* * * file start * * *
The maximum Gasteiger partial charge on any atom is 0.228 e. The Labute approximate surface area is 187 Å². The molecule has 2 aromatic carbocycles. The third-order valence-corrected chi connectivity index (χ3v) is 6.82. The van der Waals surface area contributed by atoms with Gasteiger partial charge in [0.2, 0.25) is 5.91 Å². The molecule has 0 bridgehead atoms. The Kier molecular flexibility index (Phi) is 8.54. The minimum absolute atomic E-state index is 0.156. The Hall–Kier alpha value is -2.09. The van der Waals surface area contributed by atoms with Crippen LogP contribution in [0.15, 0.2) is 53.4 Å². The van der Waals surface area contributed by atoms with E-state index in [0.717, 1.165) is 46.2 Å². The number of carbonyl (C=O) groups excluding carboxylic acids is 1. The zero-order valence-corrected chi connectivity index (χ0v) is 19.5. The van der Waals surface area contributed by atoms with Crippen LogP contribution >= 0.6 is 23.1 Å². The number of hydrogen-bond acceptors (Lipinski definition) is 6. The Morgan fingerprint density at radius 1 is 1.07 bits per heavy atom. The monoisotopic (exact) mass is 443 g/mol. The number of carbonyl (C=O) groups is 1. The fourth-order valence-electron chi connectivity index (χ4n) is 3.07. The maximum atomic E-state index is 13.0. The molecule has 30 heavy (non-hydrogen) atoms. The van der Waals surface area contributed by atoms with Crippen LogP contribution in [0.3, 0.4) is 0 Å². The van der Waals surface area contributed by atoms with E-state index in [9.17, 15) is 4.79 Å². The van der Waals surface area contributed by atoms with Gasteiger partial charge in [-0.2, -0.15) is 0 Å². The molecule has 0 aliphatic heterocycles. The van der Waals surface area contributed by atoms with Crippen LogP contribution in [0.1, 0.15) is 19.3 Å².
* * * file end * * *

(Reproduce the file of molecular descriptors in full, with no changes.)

The maximum Gasteiger partial charge on any atom is 0.228 e. The Labute approximate surface area is 187 Å². The molecule has 2 aromatic carbocycles. The third-order valence-corrected chi connectivity index (χ3v) is 6.82. The van der Waals surface area contributed by atoms with Gasteiger partial charge in [0.2, 0.25) is 5.91 Å². The molecule has 0 bridgehead atoms. The Kier molecular flexibility index (Phi) is 8.54. The minimum absolute atomic E-state index is 0.156. The Hall–Kier alpha value is -2.09. The van der Waals surface area contributed by atoms with Crippen LogP contribution in [0.15, 0.2) is 53.4 Å². The van der Waals surface area contributed by atoms with E-state index in [0.717, 1.165) is 46.2 Å². The number of carbonyl (C=O) groups excluding carboxylic acids is 1. The zero-order valence-corrected chi connectivity index (χ0v) is 19.5. The van der Waals surface area contributed by atoms with Crippen LogP contribution >= 0.6 is 23.1 Å². The number of hydrogen-bond acceptors (Lipinski definition) is 6. The Morgan fingerprint density at radius 1 is 1.07 bits per heavy atom. The monoisotopic (exact) mass is 443 g/mol. The number of carbonyl (C=O) groups is 1. The fourth-order valence-electron chi connectivity index (χ4n) is 3.07. The maximum atomic E-state index is 13.0. The molecule has 30 heavy (non-hydrogen) atoms. The van der Waals surface area contributed by atoms with Crippen LogP contribution in [0.3, 0.4) is 0 Å². The van der Waals surface area contributed by atoms with E-state index in [9.17, 15) is 4.79 Å². The van der Waals surface area contributed by atoms with Gasteiger partial charge in [-0.2, -0.15) is 0 Å². The molecule has 0 aliphatic heterocycles. The van der Waals surface area contributed by atoms with Crippen LogP contribution in [0.1, 0.15) is 19.3 Å².